Student Conference Highlights Equity Issues Faced by Students at TC and in Public Schools
What is the difference between barely passing and barely failing an exam? Technically, just mere points, but for students taking high school exit exams, it can mean the difference between graduating and dropping out, even when there are opportunities to retake the test. Such were the findings of a study presented at the 1st annual Student Research Conference on Educational Equity at Teachers College in April.
The study, conducted by Dongshu Ou, a doctoral student in the Economics and Education Program at Teachers College and a 2008 Research Grant recipient, analyzed test results for 11th and 12th graders who took the New Jersey High School Proficiency Assessment between 2002 and 2006. Students have three opportunities to pass the state’s math and language arts high school exit exams. Despite this, Ou found that students who barely failed one of the tests have a higher probability of dropping out than students who barely passed the exam, and that this effect was especially pronounced for poor and minority students.
Ou’s findings of a “discouragement effect” are significant in that they point to one of the unintended consequences of the standards movement – the disproportionate dropout rate among minority students. Yet the study also highlights the importance of investing sufficient resources effectively. Allocating additional resources to counsel students who barely fail the exams and to assist them in passing on a retest could go a long way in reducing their risk of dropping out.
The Student Research Conference where Ou presented her findings was sponsored by the Campaign for Education at Teachers College. It was developed to showcase exemplary student scholarly work on educational equity.
“We think it is important to offer students the opportunity to address the equity issues that most concern them or interest them as students and scholars,” explained Michael Rebell, executive director of the Campaign for Educational
The issue that most concerned Juhyung Lee, a master’s candidate in the Elementary Inclusive Preservice Program and an Grant recipient, was the impact of class and race on teacher education at Teachers College. After surveying and interviewing student teachers at TC, he found that they do not feel that the college adequately supports their goals of working with low-income and minority children in the NYC public schools. As one of his interviewees stated:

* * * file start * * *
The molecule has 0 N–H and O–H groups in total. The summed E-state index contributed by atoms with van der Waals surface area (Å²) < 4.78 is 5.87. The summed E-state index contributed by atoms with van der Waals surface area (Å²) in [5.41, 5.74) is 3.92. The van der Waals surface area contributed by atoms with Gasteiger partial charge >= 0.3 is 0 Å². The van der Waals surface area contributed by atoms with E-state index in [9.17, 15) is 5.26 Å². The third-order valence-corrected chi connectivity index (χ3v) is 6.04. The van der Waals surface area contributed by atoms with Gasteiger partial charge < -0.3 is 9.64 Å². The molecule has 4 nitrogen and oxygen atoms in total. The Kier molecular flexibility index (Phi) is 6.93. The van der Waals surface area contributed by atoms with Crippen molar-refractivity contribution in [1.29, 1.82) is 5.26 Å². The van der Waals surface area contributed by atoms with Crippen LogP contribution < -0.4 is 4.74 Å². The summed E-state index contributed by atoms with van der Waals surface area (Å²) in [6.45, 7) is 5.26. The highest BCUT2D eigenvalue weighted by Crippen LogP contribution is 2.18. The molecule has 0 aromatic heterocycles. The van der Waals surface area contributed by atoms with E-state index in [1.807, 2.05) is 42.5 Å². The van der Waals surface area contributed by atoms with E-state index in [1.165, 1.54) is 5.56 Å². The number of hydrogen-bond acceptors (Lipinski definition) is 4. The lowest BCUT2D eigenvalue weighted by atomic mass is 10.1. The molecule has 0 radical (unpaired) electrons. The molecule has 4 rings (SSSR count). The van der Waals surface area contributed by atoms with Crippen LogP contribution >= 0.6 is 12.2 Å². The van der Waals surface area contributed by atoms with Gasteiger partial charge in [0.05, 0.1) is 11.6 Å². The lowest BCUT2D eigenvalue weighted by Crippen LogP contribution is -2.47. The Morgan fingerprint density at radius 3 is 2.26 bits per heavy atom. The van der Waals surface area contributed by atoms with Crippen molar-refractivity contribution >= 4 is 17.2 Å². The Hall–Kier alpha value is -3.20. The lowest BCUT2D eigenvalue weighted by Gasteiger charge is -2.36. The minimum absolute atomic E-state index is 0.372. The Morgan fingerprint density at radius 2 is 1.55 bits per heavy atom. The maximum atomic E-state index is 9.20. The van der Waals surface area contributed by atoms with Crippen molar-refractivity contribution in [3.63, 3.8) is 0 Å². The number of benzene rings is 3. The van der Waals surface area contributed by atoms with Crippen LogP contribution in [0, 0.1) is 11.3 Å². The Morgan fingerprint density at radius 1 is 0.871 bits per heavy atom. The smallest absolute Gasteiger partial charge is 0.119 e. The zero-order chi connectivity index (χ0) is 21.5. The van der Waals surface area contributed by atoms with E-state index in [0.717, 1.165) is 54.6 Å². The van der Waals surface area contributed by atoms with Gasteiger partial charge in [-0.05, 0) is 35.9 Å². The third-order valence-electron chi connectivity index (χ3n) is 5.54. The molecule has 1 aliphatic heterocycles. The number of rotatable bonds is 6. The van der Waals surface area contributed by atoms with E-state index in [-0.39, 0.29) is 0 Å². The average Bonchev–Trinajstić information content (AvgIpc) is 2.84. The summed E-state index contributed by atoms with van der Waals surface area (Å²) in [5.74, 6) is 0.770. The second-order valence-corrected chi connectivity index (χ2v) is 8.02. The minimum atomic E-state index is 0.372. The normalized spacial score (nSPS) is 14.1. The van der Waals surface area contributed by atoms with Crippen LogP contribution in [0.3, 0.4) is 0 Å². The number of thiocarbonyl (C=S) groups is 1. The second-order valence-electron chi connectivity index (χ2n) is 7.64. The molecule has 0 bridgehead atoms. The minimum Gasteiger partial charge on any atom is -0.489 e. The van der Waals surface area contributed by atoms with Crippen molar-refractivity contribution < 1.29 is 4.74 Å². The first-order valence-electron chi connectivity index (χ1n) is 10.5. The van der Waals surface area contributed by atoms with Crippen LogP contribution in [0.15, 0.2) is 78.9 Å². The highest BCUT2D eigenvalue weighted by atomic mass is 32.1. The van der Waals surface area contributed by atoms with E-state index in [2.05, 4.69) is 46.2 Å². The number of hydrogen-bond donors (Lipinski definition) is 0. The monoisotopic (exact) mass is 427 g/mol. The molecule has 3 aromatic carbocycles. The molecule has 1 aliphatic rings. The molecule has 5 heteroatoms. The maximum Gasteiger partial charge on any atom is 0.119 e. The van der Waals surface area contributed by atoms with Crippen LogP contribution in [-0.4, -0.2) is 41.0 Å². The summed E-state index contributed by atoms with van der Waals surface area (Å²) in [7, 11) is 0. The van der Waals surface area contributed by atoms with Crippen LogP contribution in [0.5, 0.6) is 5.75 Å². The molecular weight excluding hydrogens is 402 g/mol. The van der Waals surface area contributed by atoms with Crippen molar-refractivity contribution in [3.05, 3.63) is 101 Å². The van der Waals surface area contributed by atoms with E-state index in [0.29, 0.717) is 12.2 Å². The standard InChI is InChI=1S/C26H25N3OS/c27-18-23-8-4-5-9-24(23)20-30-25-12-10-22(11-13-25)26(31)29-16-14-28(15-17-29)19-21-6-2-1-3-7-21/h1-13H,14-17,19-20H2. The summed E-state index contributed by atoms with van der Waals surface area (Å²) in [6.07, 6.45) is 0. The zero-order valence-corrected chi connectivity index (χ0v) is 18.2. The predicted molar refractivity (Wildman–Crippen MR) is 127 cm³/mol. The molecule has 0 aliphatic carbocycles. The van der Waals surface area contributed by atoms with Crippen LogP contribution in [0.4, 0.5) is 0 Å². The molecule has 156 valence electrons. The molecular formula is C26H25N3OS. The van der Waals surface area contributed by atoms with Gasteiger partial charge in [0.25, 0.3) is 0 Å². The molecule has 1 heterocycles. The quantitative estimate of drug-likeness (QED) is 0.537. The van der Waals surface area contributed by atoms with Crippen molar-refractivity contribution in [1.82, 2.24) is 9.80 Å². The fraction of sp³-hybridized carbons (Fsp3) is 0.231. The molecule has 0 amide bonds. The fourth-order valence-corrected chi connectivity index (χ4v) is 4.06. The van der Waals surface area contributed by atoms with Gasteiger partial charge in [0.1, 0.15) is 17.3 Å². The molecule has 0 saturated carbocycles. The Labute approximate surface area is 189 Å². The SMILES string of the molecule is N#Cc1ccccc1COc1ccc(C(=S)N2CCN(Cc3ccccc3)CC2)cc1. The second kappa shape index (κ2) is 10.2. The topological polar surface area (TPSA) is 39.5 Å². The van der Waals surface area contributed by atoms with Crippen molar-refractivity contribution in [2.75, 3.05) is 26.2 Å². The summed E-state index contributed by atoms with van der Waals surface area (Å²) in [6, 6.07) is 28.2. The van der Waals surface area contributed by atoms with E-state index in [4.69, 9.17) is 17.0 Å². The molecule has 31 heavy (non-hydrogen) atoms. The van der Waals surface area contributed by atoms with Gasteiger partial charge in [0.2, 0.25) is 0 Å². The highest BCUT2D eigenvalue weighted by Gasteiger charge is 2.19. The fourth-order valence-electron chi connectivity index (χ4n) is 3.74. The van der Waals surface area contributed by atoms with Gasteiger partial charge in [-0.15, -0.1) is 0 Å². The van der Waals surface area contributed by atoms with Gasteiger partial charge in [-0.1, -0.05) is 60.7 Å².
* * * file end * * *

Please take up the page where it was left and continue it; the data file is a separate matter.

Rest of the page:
“We’re always talking about how we feel…what are lessons look like, but I just feel like our students are really invisible in all our discussions…I feel like race and class are sort of invisible, and that makes me nervous.”
Lee calls for the college to do more to integrate issues of race and class into coursework and to eliminate courses that deal with diversity and multiculturalism as an isolated subject. He also recommends that more student teachers be placed in public schools that more accurately represent the NYC population.
Among the other conference presentations were the preliminary findings from the other 2008 Research Grant recipients: Leah Mason, Yi-Sheng Lin, and Victor Quinones Guerra, doctoral students in the Department of International and Transcultural Studies, who are investigating linguistic diversity and equity at Teachers College. Their research found that despite the incredible linguistic diversity found at TC (69 different languages are spoken), the school does not do enough to support “interlinguistic communication.” They found instead that the majority of the students they interviewed felt that speaking a language other than English interfered with their academic career at TC.
The complete results of these studies are expected this summer.
Other presenters included Victoria Konarski, a master’s candidate in the Teaching of Social Studies program, who offered the TC EdZone Reading and Math Buddies Program as a model for helping struggling students after school; Jeff Frank, a doctoral student in the Philosophy and Education Program, whose paper on student as consumer explored how information can shape the student experience in higher education; Iwan Syahril, a master’s student in the Curriculum and Teaching Department who examined the effects of standardized testing on students in Indonesia; and Stephanie Burdick-Shepherd, a doctoral student in the Philosophy and Education Department, who closed the event with her interpretation of equity as the acceptance of difference.
For a full list of papers presented at the conference, please visit www.tcequity.org.